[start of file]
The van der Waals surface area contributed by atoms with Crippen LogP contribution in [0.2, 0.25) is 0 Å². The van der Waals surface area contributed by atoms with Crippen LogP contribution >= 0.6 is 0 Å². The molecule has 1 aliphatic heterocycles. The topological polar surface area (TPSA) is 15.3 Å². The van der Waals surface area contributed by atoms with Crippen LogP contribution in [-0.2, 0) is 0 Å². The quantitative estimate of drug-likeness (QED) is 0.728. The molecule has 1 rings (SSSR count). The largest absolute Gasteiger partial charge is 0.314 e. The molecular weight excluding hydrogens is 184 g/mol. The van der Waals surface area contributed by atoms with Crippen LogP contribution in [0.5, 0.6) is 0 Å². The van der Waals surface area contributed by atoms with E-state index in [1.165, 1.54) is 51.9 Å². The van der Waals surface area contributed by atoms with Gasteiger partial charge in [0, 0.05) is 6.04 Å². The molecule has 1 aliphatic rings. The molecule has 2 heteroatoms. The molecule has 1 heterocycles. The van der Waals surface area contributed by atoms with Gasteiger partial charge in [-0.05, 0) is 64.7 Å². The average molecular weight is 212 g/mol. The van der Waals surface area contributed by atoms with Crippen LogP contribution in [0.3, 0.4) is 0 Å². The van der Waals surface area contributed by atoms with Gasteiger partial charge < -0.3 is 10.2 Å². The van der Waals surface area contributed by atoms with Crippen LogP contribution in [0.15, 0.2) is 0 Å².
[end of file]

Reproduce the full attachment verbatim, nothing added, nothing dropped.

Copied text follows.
The van der Waals surface area contributed by atoms with Crippen LogP contribution in [0.2, 0.25) is 0 Å². The van der Waals surface area contributed by atoms with Crippen LogP contribution >= 0.6 is 0 Å². The molecule has 1 aliphatic heterocycles. The topological polar surface area (TPSA) is 15.3 Å². The van der Waals surface area contributed by atoms with Crippen LogP contribution in [-0.2, 0) is 0 Å². The quantitative estimate of drug-likeness (QED) is 0.728. The molecule has 1 rings (SSSR count). The largest absolute Gasteiger partial charge is 0.314 e. The molecular weight excluding hydrogens is 184 g/mol. The van der Waals surface area contributed by atoms with Crippen LogP contribution in [0.5, 0.6) is 0 Å². The van der Waals surface area contributed by atoms with E-state index in [1.165, 1.54) is 51.9 Å². The van der Waals surface area contributed by atoms with Gasteiger partial charge in [0, 0.05) is 6.04 Å². The molecule has 1 aliphatic rings. The molecule has 2 heteroatoms. The molecule has 1 heterocycles. The van der Waals surface area contributed by atoms with Gasteiger partial charge in [-0.05, 0) is 64.7 Å². The average molecular weight is 212 g/mol. The van der Waals surface area contributed by atoms with Crippen LogP contribution in [0.3, 0.4) is 0 Å². The van der Waals surface area contributed by atoms with Gasteiger partial charge < -0.3 is 10.2 Å². The van der Waals surface area contributed by atoms with Crippen LogP contribution in [0.15, 0.2) is 0 Å².